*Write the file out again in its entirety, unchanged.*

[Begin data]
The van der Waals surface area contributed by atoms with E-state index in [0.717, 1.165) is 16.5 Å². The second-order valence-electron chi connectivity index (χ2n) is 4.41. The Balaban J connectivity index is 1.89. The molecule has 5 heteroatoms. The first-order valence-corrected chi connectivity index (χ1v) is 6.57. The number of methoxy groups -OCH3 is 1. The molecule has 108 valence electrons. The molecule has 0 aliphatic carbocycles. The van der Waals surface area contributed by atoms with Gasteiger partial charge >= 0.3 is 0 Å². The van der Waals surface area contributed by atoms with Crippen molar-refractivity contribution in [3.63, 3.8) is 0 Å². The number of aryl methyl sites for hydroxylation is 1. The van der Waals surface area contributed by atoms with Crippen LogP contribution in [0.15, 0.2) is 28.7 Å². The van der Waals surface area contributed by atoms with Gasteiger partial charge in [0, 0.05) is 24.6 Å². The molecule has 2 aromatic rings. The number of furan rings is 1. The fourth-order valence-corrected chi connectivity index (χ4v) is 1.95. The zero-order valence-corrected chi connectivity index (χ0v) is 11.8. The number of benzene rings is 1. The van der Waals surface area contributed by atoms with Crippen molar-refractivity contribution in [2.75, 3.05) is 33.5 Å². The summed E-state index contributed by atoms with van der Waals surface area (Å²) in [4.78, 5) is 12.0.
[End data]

The van der Waals surface area contributed by atoms with E-state index in [0.717, 1.165) is 16.5 Å². The second-order valence-electron chi connectivity index (χ2n) is 4.41. The Balaban J connectivity index is 1.89. The molecule has 5 heteroatoms. The first-order valence-corrected chi connectivity index (χ1v) is 6.57. The number of methoxy groups -OCH3 is 1. The molecule has 108 valence electrons. The molecule has 0 aliphatic carbocycles. The van der Waals surface area contributed by atoms with Gasteiger partial charge >= 0.3 is 0 Å². The van der Waals surface area contributed by atoms with Crippen molar-refractivity contribution in [3.63, 3.8) is 0 Å². The number of aryl methyl sites for hydroxylation is 1. The van der Waals surface area contributed by atoms with Crippen LogP contribution in [0.15, 0.2) is 28.7 Å². The van der Waals surface area contributed by atoms with Gasteiger partial charge in [0, 0.05) is 24.6 Å². The molecule has 2 aromatic rings. The number of furan rings is 1. The fourth-order valence-corrected chi connectivity index (χ4v) is 1.95. The zero-order valence-corrected chi connectivity index (χ0v) is 11.8. The number of benzene rings is 1. The van der Waals surface area contributed by atoms with Crippen molar-refractivity contribution in [2.75, 3.05) is 33.5 Å². The summed E-state index contributed by atoms with van der Waals surface area (Å²) in [4.78, 5) is 12.0.